Sticking with the power theme, I'm going to look at the best fastballs in the in the Dodgers' farm system. I'll separate the starters and relievers.
The Dodgers have a lot of power arms in the system -- something every team should want. It remains to be seen if these guys, especially the starters, make it to the majors in some capacity. One thing's for sure: arm talent cannot be taught. Every pitcher on this list has arm talent that needs to be harnessed and controlled.
- When Barlow was drafted, he wasn't much of a flamethrower. He checked in at 89-91 MPH on his fastball with a projectable frame. In the Instructional League that year, he was sitting in the low-90s consistently and even touched the mid-90s. As a starter, that qualifies as a plus fastball. The only thing when placing Barlow on this list is he's thrown just 1 2/3 innings since turning pro.
- Garcia has one of the more interesting fastballs in the system. He's heater has natural arm-side run and he can also sink it. But when he has to, he can pump his four-seamer up to 95 MPH. It sits in the 90-93 range and he can control it pretty well.
- Martin's fastball is a lot like Garcia's, but he doesn't control or sink it as well. Like most left-handers, there is some arm-side run with his fastball. Martin's biggest determent is his inability to control his fastball. The velocity is there, but the command and control aren't. For now, he's a starter. If he can't make it as a starter, his fastball could get a 1-2 MPH bump, making it that much better.
- Reed isn't one of my favorites, but his fastball is a legitimate pitch. Like Garcia and Martin before him, he can run it up to 95 MPH from the left side but works better in the low-90s. His biggest obstacle is going to be keeping his velocity up as a starter. As a reliever, he'd have little issue hitting the low-to-mid-90s consistently. As a starter, if he can work at 90-93 MPH, he should be golden.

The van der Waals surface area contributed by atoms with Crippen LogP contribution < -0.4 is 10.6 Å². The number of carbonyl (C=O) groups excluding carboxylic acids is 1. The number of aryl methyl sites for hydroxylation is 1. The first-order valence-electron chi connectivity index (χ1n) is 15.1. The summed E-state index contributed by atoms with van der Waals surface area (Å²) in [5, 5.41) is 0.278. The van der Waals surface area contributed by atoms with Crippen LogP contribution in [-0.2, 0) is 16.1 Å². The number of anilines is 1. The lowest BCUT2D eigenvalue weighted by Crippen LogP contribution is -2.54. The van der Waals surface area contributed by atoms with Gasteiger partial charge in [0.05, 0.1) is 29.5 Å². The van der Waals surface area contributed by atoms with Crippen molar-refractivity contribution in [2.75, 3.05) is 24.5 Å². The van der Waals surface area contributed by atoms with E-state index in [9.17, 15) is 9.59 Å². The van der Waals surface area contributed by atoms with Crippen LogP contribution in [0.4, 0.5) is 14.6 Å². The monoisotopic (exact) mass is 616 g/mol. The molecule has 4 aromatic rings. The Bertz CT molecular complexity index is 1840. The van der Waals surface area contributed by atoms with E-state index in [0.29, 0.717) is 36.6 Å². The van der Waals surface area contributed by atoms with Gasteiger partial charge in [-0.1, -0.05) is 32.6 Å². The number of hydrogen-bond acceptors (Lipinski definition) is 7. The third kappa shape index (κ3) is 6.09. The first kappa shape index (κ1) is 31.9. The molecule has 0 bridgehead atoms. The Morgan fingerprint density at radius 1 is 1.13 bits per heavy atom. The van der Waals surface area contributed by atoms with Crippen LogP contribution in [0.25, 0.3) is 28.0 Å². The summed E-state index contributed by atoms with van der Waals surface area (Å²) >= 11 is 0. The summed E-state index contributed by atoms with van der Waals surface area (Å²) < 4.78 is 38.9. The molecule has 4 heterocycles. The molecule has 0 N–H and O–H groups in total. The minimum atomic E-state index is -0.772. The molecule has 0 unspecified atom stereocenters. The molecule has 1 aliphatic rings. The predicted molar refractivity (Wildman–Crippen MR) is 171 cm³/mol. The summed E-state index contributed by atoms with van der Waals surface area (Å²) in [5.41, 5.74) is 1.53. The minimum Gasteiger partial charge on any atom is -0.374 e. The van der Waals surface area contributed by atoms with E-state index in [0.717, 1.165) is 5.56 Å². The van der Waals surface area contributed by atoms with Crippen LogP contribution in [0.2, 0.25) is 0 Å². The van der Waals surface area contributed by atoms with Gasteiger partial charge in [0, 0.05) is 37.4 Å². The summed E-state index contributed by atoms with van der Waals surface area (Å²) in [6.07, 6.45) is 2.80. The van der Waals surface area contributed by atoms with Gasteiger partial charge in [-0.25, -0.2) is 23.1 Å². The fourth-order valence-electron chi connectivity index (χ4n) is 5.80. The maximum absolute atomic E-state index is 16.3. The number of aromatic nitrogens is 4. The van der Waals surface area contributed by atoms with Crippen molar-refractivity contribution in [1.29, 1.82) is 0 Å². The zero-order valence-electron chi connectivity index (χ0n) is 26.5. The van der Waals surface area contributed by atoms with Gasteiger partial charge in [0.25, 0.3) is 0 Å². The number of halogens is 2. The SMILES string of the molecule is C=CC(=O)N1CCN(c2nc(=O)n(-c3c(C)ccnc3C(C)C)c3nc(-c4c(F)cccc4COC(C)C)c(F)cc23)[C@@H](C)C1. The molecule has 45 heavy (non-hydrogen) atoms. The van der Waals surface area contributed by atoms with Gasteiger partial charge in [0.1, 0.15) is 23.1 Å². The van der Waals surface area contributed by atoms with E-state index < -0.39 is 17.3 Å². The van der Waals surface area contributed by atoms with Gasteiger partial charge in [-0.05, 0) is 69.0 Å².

- A recent addition to the pitching staff, Baez was once clocked at 94 MPH across the diamond (from third to first). That's an impressive feat unto itself. Dodger minor-league pitching instructors are going to have their work cut out for them. They'll need to harness Baez's undeniable arm talent if they expect him to be a valuable reliever at any point.
- Dominguez has the best fastball in the system that sits in the high-90s and regularly touches triple digits. He has a little trouble controlling the pitch, but the velocity cannot be denied. There was some buzz he could be popped in the Rule 5 Draft in December, mostly due to his great fastball.
- Eadington routinely works in the low-90s from the left side and even touched 95 MPH a couple times when I saw him in person in June. There isn't much else he does with it, but a consistent low-to-mid-90s fastball from a southpaw qualifies as a plus pitch.
- Griggs profiles as a power reliever out of the bullpen and boasts a consistent mid-90s fastball. He even runs it up to 98 MPH when needed. Control is a big issue for Griggs going forward as he walked 21 batters in his first 22 2/3 innings.
- Rodriguez is similar to Dominguez with his fastball, as it sits in the mid-to-high-90s and touches 100 MPH on occasion. But unlike Dominguez, Rodriguez has even more trouble controlling the pitch. He walked 41 batters in 38 1/3 last season. He can strike batters out, but that won't matter if he walks hitters at an historic rate.
- Wall is the most accomplished of the relievers on this list, as he made his Major League debut last season while spending the rest of his time with the Isotopes. His fastball sits in the mid-90s and he can reach back for a little more if he needs it.
- Withrow routinely hit the low-to-mid-90s as a starting pitcher. Now, he profiles as a late-inning, power reliever out of the bullpen who can dial up his heater to the upper-90s. Like some of the other flamethrowers on this list, Withrow has trouble commanding the pitch, leading to an uncertain future. But his velocity isn't going anywhere.